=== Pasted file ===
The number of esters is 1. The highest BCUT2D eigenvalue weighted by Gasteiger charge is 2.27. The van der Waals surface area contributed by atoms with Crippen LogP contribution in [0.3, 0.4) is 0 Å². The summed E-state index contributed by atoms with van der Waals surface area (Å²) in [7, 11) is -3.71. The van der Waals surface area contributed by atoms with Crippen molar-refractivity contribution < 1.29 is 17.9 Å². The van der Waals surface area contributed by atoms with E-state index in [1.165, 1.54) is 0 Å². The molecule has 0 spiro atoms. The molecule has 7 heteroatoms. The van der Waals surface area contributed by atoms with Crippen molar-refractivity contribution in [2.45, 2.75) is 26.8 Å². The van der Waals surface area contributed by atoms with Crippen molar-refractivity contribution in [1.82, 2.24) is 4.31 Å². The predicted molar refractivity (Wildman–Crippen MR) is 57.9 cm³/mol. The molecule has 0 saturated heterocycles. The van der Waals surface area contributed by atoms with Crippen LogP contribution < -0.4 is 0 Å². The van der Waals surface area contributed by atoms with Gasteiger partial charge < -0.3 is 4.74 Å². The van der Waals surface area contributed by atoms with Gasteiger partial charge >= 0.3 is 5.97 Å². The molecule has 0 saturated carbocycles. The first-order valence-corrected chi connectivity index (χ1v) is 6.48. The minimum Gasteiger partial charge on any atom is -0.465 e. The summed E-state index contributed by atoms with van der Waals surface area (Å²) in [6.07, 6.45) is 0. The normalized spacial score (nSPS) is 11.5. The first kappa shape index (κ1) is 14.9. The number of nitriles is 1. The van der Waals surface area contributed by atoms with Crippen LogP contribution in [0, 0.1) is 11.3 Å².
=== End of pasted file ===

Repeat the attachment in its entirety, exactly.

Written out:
The number of esters is 1. The highest BCUT2D eigenvalue weighted by Gasteiger charge is 2.27. The van der Waals surface area contributed by atoms with Crippen LogP contribution in [0.3, 0.4) is 0 Å². The summed E-state index contributed by atoms with van der Waals surface area (Å²) in [7, 11) is -3.71. The van der Waals surface area contributed by atoms with Crippen molar-refractivity contribution < 1.29 is 17.9 Å². The van der Waals surface area contributed by atoms with E-state index in [1.165, 1.54) is 0 Å². The molecule has 0 spiro atoms. The molecule has 7 heteroatoms. The van der Waals surface area contributed by atoms with Crippen molar-refractivity contribution in [2.45, 2.75) is 26.8 Å². The van der Waals surface area contributed by atoms with Crippen molar-refractivity contribution in [1.82, 2.24) is 4.31 Å². The predicted molar refractivity (Wildman–Crippen MR) is 57.9 cm³/mol. The molecule has 0 saturated heterocycles. The van der Waals surface area contributed by atoms with Crippen LogP contribution < -0.4 is 0 Å². The van der Waals surface area contributed by atoms with Gasteiger partial charge < -0.3 is 4.74 Å². The van der Waals surface area contributed by atoms with Gasteiger partial charge >= 0.3 is 5.97 Å². The molecule has 0 saturated carbocycles. The first-order valence-corrected chi connectivity index (χ1v) is 6.48. The minimum Gasteiger partial charge on any atom is -0.465 e. The summed E-state index contributed by atoms with van der Waals surface area (Å²) in [6.07, 6.45) is 0. The normalized spacial score (nSPS) is 11.5. The first kappa shape index (κ1) is 14.9. The number of nitriles is 1. The van der Waals surface area contributed by atoms with Crippen LogP contribution in [0, 0.1) is 11.3 Å².